However, judicial opinion appears to be moderating with respect to broad False Claims Act liability for off-label promotion. In 2016, a panel of the U.S. Circuit Court of Appeals for the Second Circuit decided U.S. ex rel. Polansky v. Pfizer (822 F.3d 613 (2d Cir. 2016)) in an opinion that appeared to move away from the theory of causation described in Franklin. Polansky claimed that Pfizer was promoting Lipitor off-label because its communications to doctors were not in line with the National Cholesterol Education Program (“NCEP”) Guidelines, which were referenced in Lipitor’s labeling. The court held that NCEP’s advisory guidance did not become restrictive instructions determining whether a particular prescription is on- or off-label simply because the labeling contained a reference to the guidance. However, the opinion also includes noteworthy dicta describing a narrower interpretation of manufacturer causation and liability than the one adopted by the Franklin court:

We are skeptical . . . that even under Polansky’s theory of the case, anyone could be identified who actually submitted a false claim. The FDA does not prohibit physicians, who are free to do so, from prescribing Lipitor for patients with normal cholesterol. Accordingly, it is unclear just whom Pfizer could have caused to submit a false or fraudulent claim: The physician is permitted to issue off-label prescriptions; the patient follows the physician’s advice, and likely does not know whether the use is off-label; and the script does not inform the pharmacy at which the prescription will be filled whether the use is on-label or off. [W]e are dubious of Polansky’s assumption that any one of these participants in the relevant transactions would have knowingly, impliedly certified that any prescription for Lipitor was for an on-label use. Polansky, 822 F.3d 619-20 (citations and quotations omitted).

The court went on to state that the False Claims Act was never intended as a “back-door regulatory regime” and that FDA is responsible for enforcing compliance with regulations (Polansky, 822 F.3d 620).

The U.S. Supreme Court’s opinion in Universal Health Services v. United States ex rel. Escobar (136 S. Ct. 1989 (2016)) may also present a new obstacle to government and relator False Claims Act claims related to off-label communications. Under the False Claims Act, any alleged violation based on a theory that falsity arises as a result of an implied certification of compliance that is false must establish that the non-compliance was material to the government’s decision to pay the claimant. However, the Escobar opinion states that while the U.S. government’s identification of a condition of payment (e.g., reimbursement is only permitted for medically accepted, FDA approved indications) is relevant to materiality, the government’s actions with respect to such claims is just as, if not more, relevant. Thus, if the government consistently pays claims even though it knows the claims do not meet the conditions of payment, “that is strong evidence that the requirements are not material” (Escobar, 136 S. Ct. 2004). In theory, for False Claims Act cases based in part on off-label claims, evidence that the government knows certain drugs are prescribed and used off-label but regularly pays claims for such drugs anyway may allow manufacturer’s to successfully refute materiality. This theory carries two significant caveats: (1) the claims at issue in Escobar concerned healthcare services, not drugs, so courts may interpret materiality differently in off-label promotion cases; and (2) pharmacy billing information does not indicate whether a drug was used on- or off-label, and federal programs like Medicare do not typically reconcile drug reimbursement requests with corresponding patient records to determine whether a prescription was off-label, potentially weakening a manufacturer’s materiality defense.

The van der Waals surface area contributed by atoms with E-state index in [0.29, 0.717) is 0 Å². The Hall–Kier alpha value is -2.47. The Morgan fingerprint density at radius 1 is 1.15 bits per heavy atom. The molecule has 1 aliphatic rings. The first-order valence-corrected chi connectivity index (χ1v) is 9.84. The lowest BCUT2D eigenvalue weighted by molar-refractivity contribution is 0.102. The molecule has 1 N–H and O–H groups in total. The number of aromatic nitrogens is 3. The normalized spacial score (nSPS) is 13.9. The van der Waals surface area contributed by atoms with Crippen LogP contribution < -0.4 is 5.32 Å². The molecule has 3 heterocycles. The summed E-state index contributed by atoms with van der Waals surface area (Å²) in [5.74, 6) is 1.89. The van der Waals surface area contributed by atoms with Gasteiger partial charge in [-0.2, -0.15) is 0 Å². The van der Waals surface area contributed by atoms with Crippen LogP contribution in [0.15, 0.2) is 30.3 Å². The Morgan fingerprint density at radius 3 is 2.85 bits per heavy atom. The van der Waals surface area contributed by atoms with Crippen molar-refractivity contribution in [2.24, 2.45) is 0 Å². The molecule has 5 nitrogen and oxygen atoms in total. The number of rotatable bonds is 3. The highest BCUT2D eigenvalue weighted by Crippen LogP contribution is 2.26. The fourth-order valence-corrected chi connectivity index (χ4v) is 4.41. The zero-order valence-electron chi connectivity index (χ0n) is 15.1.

Possible Effects of Polansky IV and Escobar on False Claims Act Cases

Although recent court opinions in Polansky and Escobar appear to signal a shift in judicial thinking about the breadth of liability in False Claims Act cases, relators and government entities continue to claim off-label communications as components of larger fraudulent schemes by manufacturers. The following settlements with manufacturers were reached from Q2 2016 to Q3 2017, all of which included civil penalties and consent decrees under the False Claims Act to resolve charges, among other things, that off-label promotion caused false claims to be submitted to the U.S. government:

Even though DOJ has extracted some significant settlements from drug manufacturers in the past year, these specific cases included neither criminal charges nor claims for violations of the FDCA. It’s possible that the recent interpretations of False Claims Act liability in Polansky and Escobar may have deterred DOJ from seeking greater penalties due to the higher burden of proof. In addition, the rulings in Caronia and Amarin, which I covered in a previous post, may have convinced DOJ to reconsider claims that manufacturers violated the FDCA through off-label communication unless it is clear that such communications were false or misleading. However, including off-label promotion claims as part of civil false claims charges increases the total amount DOJ can demand in settlement, so it stands to reason that DOJ will continue to bring such civil charges against manufacturers.

It may be too soon to understand the full effect of Polansky, Escobar, Caronia, and Amarin on legal strategies involving the False Claims Act, but one can expect that the contrast between the government’s hardening position on off-label communications (as demonstrated by FDA’s January memo) and the judiciary’s evolving interpretation of the First Amendment, causation, and materiality in off-label promotion cases will produce significant changes in false claims litigation.